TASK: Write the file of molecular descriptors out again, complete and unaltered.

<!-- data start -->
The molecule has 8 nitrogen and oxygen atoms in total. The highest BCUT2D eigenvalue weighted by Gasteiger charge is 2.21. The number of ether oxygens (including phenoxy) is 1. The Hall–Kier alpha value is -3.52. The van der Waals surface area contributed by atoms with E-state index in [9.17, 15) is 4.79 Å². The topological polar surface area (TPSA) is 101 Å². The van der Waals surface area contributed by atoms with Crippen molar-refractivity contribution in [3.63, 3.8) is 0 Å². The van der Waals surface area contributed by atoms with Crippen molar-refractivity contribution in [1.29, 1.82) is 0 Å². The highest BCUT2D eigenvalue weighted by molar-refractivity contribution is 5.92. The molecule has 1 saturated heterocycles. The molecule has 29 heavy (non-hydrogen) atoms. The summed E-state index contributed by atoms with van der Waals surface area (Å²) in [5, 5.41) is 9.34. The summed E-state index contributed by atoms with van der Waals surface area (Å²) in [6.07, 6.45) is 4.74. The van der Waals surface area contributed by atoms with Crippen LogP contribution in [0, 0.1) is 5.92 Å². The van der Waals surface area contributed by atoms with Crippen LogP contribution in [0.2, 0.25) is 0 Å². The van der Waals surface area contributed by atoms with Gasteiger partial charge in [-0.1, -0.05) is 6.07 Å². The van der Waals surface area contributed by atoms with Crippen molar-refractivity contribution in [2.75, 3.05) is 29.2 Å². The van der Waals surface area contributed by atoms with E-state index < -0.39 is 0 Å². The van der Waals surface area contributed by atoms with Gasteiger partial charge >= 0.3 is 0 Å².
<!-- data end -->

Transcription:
The molecule has 8 nitrogen and oxygen atoms in total. The highest BCUT2D eigenvalue weighted by Gasteiger charge is 2.21. The number of ether oxygens (including phenoxy) is 1. The Hall–Kier alpha value is -3.52. The van der Waals surface area contributed by atoms with E-state index in [9.17, 15) is 4.79 Å². The topological polar surface area (TPSA) is 101 Å². The van der Waals surface area contributed by atoms with Crippen molar-refractivity contribution in [3.63, 3.8) is 0 Å². The van der Waals surface area contributed by atoms with Crippen molar-refractivity contribution in [1.29, 1.82) is 0 Å². The highest BCUT2D eigenvalue weighted by molar-refractivity contribution is 5.92. The molecule has 1 saturated heterocycles. The molecule has 29 heavy (non-hydrogen) atoms. The summed E-state index contributed by atoms with van der Waals surface area (Å²) in [5, 5.41) is 9.34. The summed E-state index contributed by atoms with van der Waals surface area (Å²) in [6.07, 6.45) is 4.74. The van der Waals surface area contributed by atoms with Crippen LogP contribution in [0, 0.1) is 5.92 Å². The van der Waals surface area contributed by atoms with Crippen LogP contribution in [0.2, 0.25) is 0 Å². The van der Waals surface area contributed by atoms with Gasteiger partial charge in [-0.1, -0.05) is 6.07 Å². The van der Waals surface area contributed by atoms with Crippen molar-refractivity contribution in [2.75, 3.05) is 29.2 Å². The van der Waals surface area contributed by atoms with E-state index < -0.39 is 0 Å². The van der Waals surface area contributed by atoms with Gasteiger partial charge >= 0.3 is 0 Å².